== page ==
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Micropropagation: From Laboratory to Market

Micropropagation: From Laboratory to Market Micropropagation: From Laboratory to Market

The agriculture sector is constantly looking for innovative and modern techniques to increase crop efficiency and produce high quality and safe food, feed, and fiber at affordable prices. Recently, tissue culture micropropagation is increasingly used to reproduce crops that are difficult to propagate by conventional methods such as seeding or cutting. Micropropagation is the practice of rapidly multiplying stock plant material to produce a large number of progeny plants, using modern plant tissue culture methods.

Tissue culture micropropagation is a collection of techniques used to maintain or grow plant cells, tissues, or organs under sterile conditions on a nutrient culture medium of known composition. Success in producing large numbers of plantlets requires the most sterile facility, an ideal cultural media, and an experienced expert to oversee stringent protocol. An article by Persian daily Forsat-e Emruz investigates the advantages and challenges of investing in the science-based industry.

 Advantages and Limitations

Tissue culture micropropagation offers many unique advantages over other propagation methods, including:

- Production of more robust plants, leading to accelerated growth compared to similar plants produced by conventional methods;

- Producing rooted plantlets ready for growth, saving time for the commercial grower when seeds or cuttings are slow to establish or grow;

- Production of disease-free plants;

- Re-production or cloning of one plant with particular characteristics and traits beneficial to optimal growth and success;

- Multiplying plants which produce seeds in uneconomical amounts, or when plants are sterile and do not produce viable seeds or when seeds cannot be stored;

- And, producing a greater number of plants per square meter while the propagules can be stored longer and in a smaller area.

Despite the many advantages, high production costs, labor-intensive process, requirement of sophisticated facilities and skills and the vulnerability of progeny plants to infections are among major limitation in the use of micropropagation.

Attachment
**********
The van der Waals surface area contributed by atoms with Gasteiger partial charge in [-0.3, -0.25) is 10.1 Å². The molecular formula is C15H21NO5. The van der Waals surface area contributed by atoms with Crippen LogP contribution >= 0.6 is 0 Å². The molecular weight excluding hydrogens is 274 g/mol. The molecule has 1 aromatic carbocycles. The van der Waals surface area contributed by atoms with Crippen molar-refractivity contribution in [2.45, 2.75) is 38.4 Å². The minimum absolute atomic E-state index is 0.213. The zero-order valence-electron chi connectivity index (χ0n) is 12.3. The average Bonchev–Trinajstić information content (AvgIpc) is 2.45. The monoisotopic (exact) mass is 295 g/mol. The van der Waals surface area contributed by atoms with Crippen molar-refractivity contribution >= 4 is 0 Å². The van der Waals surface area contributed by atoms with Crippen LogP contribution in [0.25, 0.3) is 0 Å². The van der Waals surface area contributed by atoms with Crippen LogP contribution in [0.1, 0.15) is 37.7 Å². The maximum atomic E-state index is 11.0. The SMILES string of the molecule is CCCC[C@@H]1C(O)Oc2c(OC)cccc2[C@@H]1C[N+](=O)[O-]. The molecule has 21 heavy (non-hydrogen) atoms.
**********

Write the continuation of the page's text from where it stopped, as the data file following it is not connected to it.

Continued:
Unavailability of immediate market for the produced crops and the high cost of export and transportation are among other limitations while considering investment in the sector. Experts believe micropropagation is not economically feasible when practiced in small areas, suggesting the establishment of large-scale micropropagation plants for generating reasonable profits.

 Market Scenario

A number of companies in Iran are currently active in tissue culture micropropagation. Experts believe there are many opportunities in the sector for production and export of crops such as ornamental flowers. The global market for tissue culture micropropagation is estimated at about 1 billion plants per year. In-depth study of domestic and international markets and proper estimation of the costs prior to establishing laboratories could help reduce the investment risks. Experience and skill is also a driving force in micropropagation businesses. Responsible and seasoned laboratory and operations managers can enable the companies to survive through the early development period.

Another way by which the micropropagation laboratories can generate income is by providing technical training and information in the area. Micropropagation protocols, offering a comprehensive and step-by-step guide to micropropagation techniques for various plant species are generally compiled by researchers in the field and offered to researchers, commercial companies, biotechnologists and students interested in micropropagation.

  Establishing a Micropropagation Plant

The main procedures for establishing a micropropagation plant include the choice of explants, disinfection and elimination of contaminants from the explants, preparing the culture condition like ingredients, light and temperature and acclimatization of plantlets.

The minimum area required for setting up a micropropagation laboratory is about 50 square meters of nursery space and an adjacent workshop to house the equipment. The minimum capital required to set up a medium-sized micropropagation laboratory in Iran is estimated at about 1.5 billion rials ($45,500 at market exchange rate). The provinces of Gilan, East-Azerbaijan and Isfahan and their neighboring provinces are deemed suitable for establishing micropropagation plants since the Agriculture Biotechnology Research Institute of Iran (ABRII) has its main headquarters in the three provinces.

As many technologies advance to the point of becoming routine adjuncts to plant production, plant tissue laboratories will find many new avenues for their products and services. Micropropagation organizations have in place the facilities, skilled staff and personnel capable of performing many services in addition to the standard production of plantlets.

In an ever changing and highly competitive market, organizations will benefit from an appraisal of their technical assets and regular investigations into profitable applications of those assets to new markets and customer needs from whichever industry they may arise.

 

Financialtribune.com